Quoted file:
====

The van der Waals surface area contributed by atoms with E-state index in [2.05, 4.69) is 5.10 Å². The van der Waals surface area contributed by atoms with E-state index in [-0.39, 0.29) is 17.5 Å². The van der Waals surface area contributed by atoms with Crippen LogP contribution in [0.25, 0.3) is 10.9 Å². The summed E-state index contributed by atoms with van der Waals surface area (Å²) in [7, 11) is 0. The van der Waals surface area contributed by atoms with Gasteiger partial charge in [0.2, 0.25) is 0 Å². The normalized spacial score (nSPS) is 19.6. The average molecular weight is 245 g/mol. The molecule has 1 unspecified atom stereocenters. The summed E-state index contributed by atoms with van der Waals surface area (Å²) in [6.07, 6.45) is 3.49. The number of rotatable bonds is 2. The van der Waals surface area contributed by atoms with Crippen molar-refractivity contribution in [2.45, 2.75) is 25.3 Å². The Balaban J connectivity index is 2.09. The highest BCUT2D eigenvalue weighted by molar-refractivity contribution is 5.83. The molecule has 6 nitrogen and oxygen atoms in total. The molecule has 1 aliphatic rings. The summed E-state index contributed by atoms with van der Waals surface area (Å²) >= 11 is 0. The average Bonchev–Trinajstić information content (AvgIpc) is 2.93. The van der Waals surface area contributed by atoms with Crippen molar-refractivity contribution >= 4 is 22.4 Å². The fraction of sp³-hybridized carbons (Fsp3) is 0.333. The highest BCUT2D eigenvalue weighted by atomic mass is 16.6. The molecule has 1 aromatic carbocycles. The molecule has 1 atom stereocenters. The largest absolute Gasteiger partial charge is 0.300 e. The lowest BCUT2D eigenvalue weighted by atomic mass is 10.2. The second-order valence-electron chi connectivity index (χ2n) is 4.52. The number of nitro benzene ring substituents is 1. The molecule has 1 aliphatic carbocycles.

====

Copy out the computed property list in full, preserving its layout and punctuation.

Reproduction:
The van der Waals surface area contributed by atoms with E-state index in [2.05, 4.69) is 5.10 Å². The van der Waals surface area contributed by atoms with E-state index in [-0.39, 0.29) is 17.5 Å². The van der Waals surface area contributed by atoms with Crippen LogP contribution in [0.25, 0.3) is 10.9 Å². The summed E-state index contributed by atoms with van der Waals surface area (Å²) in [7, 11) is 0. The van der Waals surface area contributed by atoms with Gasteiger partial charge in [0.2, 0.25) is 0 Å². The normalized spacial score (nSPS) is 19.6. The average molecular weight is 245 g/mol. The molecule has 1 unspecified atom stereocenters. The summed E-state index contributed by atoms with van der Waals surface area (Å²) in [6.07, 6.45) is 3.49. The number of rotatable bonds is 2. The van der Waals surface area contributed by atoms with Crippen molar-refractivity contribution in [2.45, 2.75) is 25.3 Å². The Balaban J connectivity index is 2.09. The highest BCUT2D eigenvalue weighted by molar-refractivity contribution is 5.83. The molecule has 6 nitrogen and oxygen atoms in total. The molecule has 1 aliphatic rings. The summed E-state index contributed by atoms with van der Waals surface area (Å²) >= 11 is 0. The average Bonchev–Trinajstić information content (AvgIpc) is 2.93. The van der Waals surface area contributed by atoms with Crippen molar-refractivity contribution >= 4 is 22.4 Å². The fraction of sp³-hybridized carbons (Fsp3) is 0.333. The highest BCUT2D eigenvalue weighted by atomic mass is 16.6. The molecule has 1 aromatic carbocycles. The molecule has 1 atom stereocenters. The largest absolute Gasteiger partial charge is 0.300 e. The lowest BCUT2D eigenvalue weighted by atomic mass is 10.2. The second-order valence-electron chi connectivity index (χ2n) is 4.52. The number of nitro benzene ring substituents is 1. The molecule has 1 aliphatic carbocycles.